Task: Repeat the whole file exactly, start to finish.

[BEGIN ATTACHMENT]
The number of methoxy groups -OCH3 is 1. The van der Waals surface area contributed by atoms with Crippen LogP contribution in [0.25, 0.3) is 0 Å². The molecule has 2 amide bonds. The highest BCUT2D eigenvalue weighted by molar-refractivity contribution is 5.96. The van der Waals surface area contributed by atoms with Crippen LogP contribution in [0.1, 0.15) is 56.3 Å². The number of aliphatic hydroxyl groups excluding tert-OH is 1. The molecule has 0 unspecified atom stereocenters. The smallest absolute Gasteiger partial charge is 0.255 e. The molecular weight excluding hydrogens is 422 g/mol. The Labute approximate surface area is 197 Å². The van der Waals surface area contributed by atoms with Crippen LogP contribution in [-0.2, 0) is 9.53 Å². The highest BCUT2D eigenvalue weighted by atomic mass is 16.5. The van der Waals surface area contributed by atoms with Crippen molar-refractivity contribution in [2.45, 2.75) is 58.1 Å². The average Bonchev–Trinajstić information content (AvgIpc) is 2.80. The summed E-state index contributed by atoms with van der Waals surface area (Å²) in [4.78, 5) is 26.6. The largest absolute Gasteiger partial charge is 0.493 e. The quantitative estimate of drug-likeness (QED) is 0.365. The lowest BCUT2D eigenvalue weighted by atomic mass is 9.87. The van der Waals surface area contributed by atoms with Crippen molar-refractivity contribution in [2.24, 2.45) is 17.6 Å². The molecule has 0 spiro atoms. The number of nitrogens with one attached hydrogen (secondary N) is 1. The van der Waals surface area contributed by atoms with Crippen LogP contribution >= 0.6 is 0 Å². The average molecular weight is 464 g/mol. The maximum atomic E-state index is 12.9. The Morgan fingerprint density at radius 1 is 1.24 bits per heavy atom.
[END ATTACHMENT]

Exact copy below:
The number of methoxy groups -OCH3 is 1. The van der Waals surface area contributed by atoms with Crippen LogP contribution in [0.25, 0.3) is 0 Å². The molecule has 2 amide bonds. The highest BCUT2D eigenvalue weighted by molar-refractivity contribution is 5.96. The van der Waals surface area contributed by atoms with Crippen LogP contribution in [0.1, 0.15) is 56.3 Å². The number of aliphatic hydroxyl groups excluding tert-OH is 1. The molecule has 0 unspecified atom stereocenters. The smallest absolute Gasteiger partial charge is 0.255 e. The molecular weight excluding hydrogens is 422 g/mol. The Labute approximate surface area is 197 Å². The van der Waals surface area contributed by atoms with Crippen LogP contribution in [-0.2, 0) is 9.53 Å². The highest BCUT2D eigenvalue weighted by atomic mass is 16.5. The van der Waals surface area contributed by atoms with Crippen molar-refractivity contribution in [2.45, 2.75) is 58.1 Å². The average Bonchev–Trinajstić information content (AvgIpc) is 2.80. The summed E-state index contributed by atoms with van der Waals surface area (Å²) in [4.78, 5) is 26.6. The largest absolute Gasteiger partial charge is 0.493 e. The quantitative estimate of drug-likeness (QED) is 0.365. The lowest BCUT2D eigenvalue weighted by atomic mass is 9.87. The van der Waals surface area contributed by atoms with Crippen molar-refractivity contribution in [2.24, 2.45) is 17.6 Å². The molecule has 0 spiro atoms. The number of nitrogens with one attached hydrogen (secondary N) is 1. The van der Waals surface area contributed by atoms with Crippen LogP contribution >= 0.6 is 0 Å². The average molecular weight is 464 g/mol. The maximum atomic E-state index is 12.9. The Morgan fingerprint density at radius 1 is 1.24 bits per heavy atom.